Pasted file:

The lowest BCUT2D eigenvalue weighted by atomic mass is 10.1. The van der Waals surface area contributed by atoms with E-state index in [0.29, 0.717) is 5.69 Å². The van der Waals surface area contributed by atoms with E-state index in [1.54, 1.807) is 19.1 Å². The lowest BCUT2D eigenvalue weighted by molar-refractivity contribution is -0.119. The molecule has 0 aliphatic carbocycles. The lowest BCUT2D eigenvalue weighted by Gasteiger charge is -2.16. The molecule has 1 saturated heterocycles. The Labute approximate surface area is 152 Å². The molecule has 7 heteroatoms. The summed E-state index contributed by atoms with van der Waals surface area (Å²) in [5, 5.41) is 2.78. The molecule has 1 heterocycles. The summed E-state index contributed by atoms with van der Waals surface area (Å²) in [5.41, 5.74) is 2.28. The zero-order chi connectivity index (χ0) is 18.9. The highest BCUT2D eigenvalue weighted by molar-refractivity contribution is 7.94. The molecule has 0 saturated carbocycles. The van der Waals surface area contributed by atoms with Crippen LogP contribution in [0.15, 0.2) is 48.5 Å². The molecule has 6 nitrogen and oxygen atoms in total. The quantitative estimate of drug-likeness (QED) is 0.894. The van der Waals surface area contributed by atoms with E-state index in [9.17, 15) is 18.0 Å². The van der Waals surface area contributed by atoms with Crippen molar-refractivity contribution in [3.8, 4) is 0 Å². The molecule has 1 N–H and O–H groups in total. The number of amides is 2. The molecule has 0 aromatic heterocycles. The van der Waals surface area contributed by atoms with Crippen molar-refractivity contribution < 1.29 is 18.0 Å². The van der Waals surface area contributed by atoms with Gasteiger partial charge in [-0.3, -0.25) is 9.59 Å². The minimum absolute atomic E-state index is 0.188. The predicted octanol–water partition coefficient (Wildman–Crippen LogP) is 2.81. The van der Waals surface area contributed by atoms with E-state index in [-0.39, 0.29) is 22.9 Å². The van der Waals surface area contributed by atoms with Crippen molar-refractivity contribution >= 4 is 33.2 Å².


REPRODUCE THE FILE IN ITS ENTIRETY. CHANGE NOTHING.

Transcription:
The lowest BCUT2D eigenvalue weighted by atomic mass is 10.1. The van der Waals surface area contributed by atoms with E-state index in [0.29, 0.717) is 5.69 Å². The van der Waals surface area contributed by atoms with E-state index in [1.54, 1.807) is 19.1 Å². The lowest BCUT2D eigenvalue weighted by molar-refractivity contribution is -0.119. The molecule has 0 aliphatic carbocycles. The lowest BCUT2D eigenvalue weighted by Gasteiger charge is -2.16. The molecule has 1 saturated heterocycles. The Labute approximate surface area is 152 Å². The molecule has 7 heteroatoms. The summed E-state index contributed by atoms with van der Waals surface area (Å²) in [5, 5.41) is 2.78. The molecule has 1 heterocycles. The summed E-state index contributed by atoms with van der Waals surface area (Å²) in [5.41, 5.74) is 2.28. The zero-order chi connectivity index (χ0) is 18.9. The highest BCUT2D eigenvalue weighted by molar-refractivity contribution is 7.94. The molecule has 0 saturated carbocycles. The van der Waals surface area contributed by atoms with Crippen LogP contribution in [0.15, 0.2) is 48.5 Å². The molecule has 6 nitrogen and oxygen atoms in total. The quantitative estimate of drug-likeness (QED) is 0.894. The van der Waals surface area contributed by atoms with E-state index in [9.17, 15) is 18.0 Å². The van der Waals surface area contributed by atoms with Crippen molar-refractivity contribution in [3.8, 4) is 0 Å². The molecule has 1 N–H and O–H groups in total. The number of amides is 2. The molecule has 0 aromatic heterocycles. The van der Waals surface area contributed by atoms with Crippen molar-refractivity contribution < 1.29 is 18.0 Å². The van der Waals surface area contributed by atoms with Gasteiger partial charge in [-0.3, -0.25) is 9.59 Å². The minimum absolute atomic E-state index is 0.188. The predicted octanol–water partition coefficient (Wildman–Crippen LogP) is 2.81. The van der Waals surface area contributed by atoms with E-state index in [-0.39, 0.29) is 22.9 Å². The van der Waals surface area contributed by atoms with Crippen molar-refractivity contribution >= 4 is 33.2 Å².